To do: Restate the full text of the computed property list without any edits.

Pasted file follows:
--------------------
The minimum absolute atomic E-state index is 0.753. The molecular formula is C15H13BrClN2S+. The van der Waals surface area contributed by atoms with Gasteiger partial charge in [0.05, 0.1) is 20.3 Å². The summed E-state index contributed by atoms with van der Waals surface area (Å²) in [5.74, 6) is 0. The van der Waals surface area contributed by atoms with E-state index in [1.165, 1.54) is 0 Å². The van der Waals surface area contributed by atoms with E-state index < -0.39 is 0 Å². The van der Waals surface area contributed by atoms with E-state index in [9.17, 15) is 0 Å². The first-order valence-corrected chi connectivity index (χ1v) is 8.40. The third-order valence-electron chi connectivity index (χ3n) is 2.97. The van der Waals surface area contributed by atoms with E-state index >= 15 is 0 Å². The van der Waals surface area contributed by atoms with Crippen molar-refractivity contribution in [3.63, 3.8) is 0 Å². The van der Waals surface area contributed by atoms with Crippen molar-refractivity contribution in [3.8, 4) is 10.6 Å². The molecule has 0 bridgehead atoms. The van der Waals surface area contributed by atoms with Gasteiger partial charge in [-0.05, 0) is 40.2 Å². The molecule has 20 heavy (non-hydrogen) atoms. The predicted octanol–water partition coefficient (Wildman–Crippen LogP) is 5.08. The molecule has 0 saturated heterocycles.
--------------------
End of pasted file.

The minimum absolute atomic E-state index is 0.753. The molecular formula is C15H13BrClN2S+. The van der Waals surface area contributed by atoms with Gasteiger partial charge in [0.05, 0.1) is 20.3 Å². The summed E-state index contributed by atoms with van der Waals surface area (Å²) in [5.74, 6) is 0. The van der Waals surface area contributed by atoms with E-state index in [1.165, 1.54) is 0 Å². The van der Waals surface area contributed by atoms with E-state index < -0.39 is 0 Å². The van der Waals surface area contributed by atoms with E-state index in [9.17, 15) is 0 Å². The first-order valence-corrected chi connectivity index (χ1v) is 8.40. The third-order valence-electron chi connectivity index (χ3n) is 2.97. The van der Waals surface area contributed by atoms with E-state index >= 15 is 0 Å². The van der Waals surface area contributed by atoms with Crippen molar-refractivity contribution in [3.63, 3.8) is 0 Å². The van der Waals surface area contributed by atoms with Crippen molar-refractivity contribution in [3.8, 4) is 10.6 Å². The molecule has 0 bridgehead atoms. The van der Waals surface area contributed by atoms with Gasteiger partial charge in [-0.05, 0) is 40.2 Å². The molecule has 20 heavy (non-hydrogen) atoms. The predicted octanol–water partition coefficient (Wildman–Crippen LogP) is 5.08. The molecule has 0 saturated heterocycles.